Jobs: quantity over quality
If you lost your job in the recession and landed in the recent recovery, chances are you’re earning a lot less.
“That’s the conclusion of a new analysis from the U.S. Conference of Mayors, which announced Monday, “jobs gained during the economic recovery from the Great Recession pay an average 23 percent less than the jobs lost during the recession.”
Those mayors also looked back to the 2001-2002 recession and found the wage gap then was only 12 percent during that recovery — “meaning the wage gap has nearly doubled from one recession to the next.”
Cars: Is this the best time to buy?
“Conventional wisdom used to be that December was prime time for new car and truck buyers,” reports auto site TrueCar. Why? Theoretically, car dealers were desperate to clear inventory for the new year.
As with many common assumptions, they don’t survive the research. Turns out this month is the cheapest of the year.
“August new car prices are on average $1,850 lower than December,” TrueCar says. “The average August savings are $716 less than the median price for the rest of the year.”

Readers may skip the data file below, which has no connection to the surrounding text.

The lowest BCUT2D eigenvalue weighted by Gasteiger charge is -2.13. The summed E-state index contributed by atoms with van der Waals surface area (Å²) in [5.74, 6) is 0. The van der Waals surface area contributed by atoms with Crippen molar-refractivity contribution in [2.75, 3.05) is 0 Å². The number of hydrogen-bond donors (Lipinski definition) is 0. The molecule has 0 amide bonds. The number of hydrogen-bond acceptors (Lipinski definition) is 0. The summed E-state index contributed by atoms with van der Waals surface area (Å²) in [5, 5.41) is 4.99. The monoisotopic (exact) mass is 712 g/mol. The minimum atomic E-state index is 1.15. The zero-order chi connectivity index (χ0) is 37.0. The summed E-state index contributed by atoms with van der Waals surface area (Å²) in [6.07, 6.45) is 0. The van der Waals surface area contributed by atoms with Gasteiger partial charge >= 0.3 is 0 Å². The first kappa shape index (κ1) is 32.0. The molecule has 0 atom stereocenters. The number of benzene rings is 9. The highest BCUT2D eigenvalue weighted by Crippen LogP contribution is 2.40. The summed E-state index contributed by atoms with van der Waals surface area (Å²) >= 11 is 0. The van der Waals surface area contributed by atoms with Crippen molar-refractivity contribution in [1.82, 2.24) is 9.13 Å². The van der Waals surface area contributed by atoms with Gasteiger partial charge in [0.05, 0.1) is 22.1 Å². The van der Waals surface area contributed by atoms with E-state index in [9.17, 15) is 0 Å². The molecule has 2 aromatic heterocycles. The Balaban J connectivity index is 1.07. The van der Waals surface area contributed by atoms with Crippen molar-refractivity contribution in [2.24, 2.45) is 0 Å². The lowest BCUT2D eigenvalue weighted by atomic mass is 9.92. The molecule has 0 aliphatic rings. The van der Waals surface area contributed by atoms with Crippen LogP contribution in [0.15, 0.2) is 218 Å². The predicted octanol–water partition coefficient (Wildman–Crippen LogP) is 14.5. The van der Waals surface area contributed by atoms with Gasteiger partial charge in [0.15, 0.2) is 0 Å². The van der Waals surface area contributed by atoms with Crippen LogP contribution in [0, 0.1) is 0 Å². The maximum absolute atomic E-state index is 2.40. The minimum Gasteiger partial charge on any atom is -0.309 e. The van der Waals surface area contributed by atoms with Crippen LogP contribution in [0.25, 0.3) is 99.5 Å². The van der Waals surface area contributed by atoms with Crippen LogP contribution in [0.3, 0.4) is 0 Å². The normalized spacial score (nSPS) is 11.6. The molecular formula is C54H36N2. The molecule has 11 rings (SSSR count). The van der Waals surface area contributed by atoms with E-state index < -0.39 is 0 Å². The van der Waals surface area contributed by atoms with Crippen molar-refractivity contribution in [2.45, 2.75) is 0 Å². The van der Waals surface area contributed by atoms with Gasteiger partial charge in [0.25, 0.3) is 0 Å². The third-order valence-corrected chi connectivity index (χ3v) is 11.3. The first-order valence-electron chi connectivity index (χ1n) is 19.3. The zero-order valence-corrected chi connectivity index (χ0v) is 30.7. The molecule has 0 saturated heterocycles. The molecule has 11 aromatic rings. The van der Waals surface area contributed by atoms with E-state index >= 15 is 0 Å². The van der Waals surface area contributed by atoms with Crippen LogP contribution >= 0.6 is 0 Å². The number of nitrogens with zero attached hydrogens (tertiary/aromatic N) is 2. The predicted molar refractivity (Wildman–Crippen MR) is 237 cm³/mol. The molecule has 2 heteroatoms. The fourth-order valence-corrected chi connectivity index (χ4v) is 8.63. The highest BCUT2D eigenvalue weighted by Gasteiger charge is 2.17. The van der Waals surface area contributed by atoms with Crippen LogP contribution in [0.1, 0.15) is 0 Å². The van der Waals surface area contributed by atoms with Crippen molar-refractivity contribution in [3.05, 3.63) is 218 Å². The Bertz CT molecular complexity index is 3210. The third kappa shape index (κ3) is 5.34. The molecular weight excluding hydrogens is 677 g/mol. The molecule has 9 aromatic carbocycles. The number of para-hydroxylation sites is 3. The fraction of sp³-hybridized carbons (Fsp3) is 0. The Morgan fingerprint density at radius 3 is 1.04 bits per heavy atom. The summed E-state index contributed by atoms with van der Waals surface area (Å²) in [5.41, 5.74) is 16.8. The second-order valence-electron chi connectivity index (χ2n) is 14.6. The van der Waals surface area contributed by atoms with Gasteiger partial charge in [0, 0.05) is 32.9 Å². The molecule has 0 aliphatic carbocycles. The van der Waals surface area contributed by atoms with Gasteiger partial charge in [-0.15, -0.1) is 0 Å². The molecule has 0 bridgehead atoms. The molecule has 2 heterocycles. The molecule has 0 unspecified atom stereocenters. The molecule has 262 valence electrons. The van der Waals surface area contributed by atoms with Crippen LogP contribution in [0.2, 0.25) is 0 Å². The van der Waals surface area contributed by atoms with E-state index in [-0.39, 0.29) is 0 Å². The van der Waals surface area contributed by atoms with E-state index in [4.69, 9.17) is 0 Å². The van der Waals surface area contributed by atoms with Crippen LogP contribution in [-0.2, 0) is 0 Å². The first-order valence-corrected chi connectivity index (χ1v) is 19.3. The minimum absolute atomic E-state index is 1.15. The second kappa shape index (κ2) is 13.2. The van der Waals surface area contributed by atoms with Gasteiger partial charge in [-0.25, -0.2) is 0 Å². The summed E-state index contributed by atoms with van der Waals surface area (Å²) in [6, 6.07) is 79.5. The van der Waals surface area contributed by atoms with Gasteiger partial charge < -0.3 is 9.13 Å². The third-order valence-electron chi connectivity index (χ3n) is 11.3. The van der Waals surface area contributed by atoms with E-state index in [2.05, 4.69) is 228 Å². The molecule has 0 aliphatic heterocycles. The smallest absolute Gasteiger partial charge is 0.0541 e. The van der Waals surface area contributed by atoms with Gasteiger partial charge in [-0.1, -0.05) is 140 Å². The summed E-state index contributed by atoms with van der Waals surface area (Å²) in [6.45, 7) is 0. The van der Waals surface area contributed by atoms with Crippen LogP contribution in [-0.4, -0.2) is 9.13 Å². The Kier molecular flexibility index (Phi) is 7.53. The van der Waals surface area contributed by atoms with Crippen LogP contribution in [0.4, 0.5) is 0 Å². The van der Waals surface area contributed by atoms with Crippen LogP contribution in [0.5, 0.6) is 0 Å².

Travel: Don’t labor over savings
Travelocity and Expedia are competitors, so if they agree on something, you should probably listen. Both agree on this: If you’re vacationing this Labor Day weekend, save money by traveling when others don’t and heading to places others aren’t.
Both sites say the most popular (and most expensive) day for flying will be the Friday before Labor Day. “Deal-hungry travelers should consider departing on Saturday, Aug. 30,” Travelocity advises. “Combined with a return trip on Wednesday, Sept. 3rd, travelers can save nearly 15 percent versus a traditional Friday departure and Monday return.”
Where to go for cheap fun? Not Vegas. That’s the top destination this Labor Day. Hipsters should had to Austin, whose average room night prices are down 8 percent from this time last year, Expedia says.
If you have kids, try the theme parks of Orlando, Travelocity says. “Many schools are already back in session by the time the Labor Day holiday arrives, making popular destinations like Orlando an ideal place to beat the crowds.”
Benefits: Candidates not much for negotiating
More job candidates would be willing to accept a smaller salary than less vacation time or healthcare benefits, according to a Monster.com survey of 1,100 job seekers.
While 20 percent would be grudgingly OK negotiating on salary, only 16 percent “would accept reduced vacation or personal time,” and only 13 percent “would compromise on healthcare benefits.”
Makes sense. What good is a little more money if you don’t have the time to spend it, or health to enjoy it?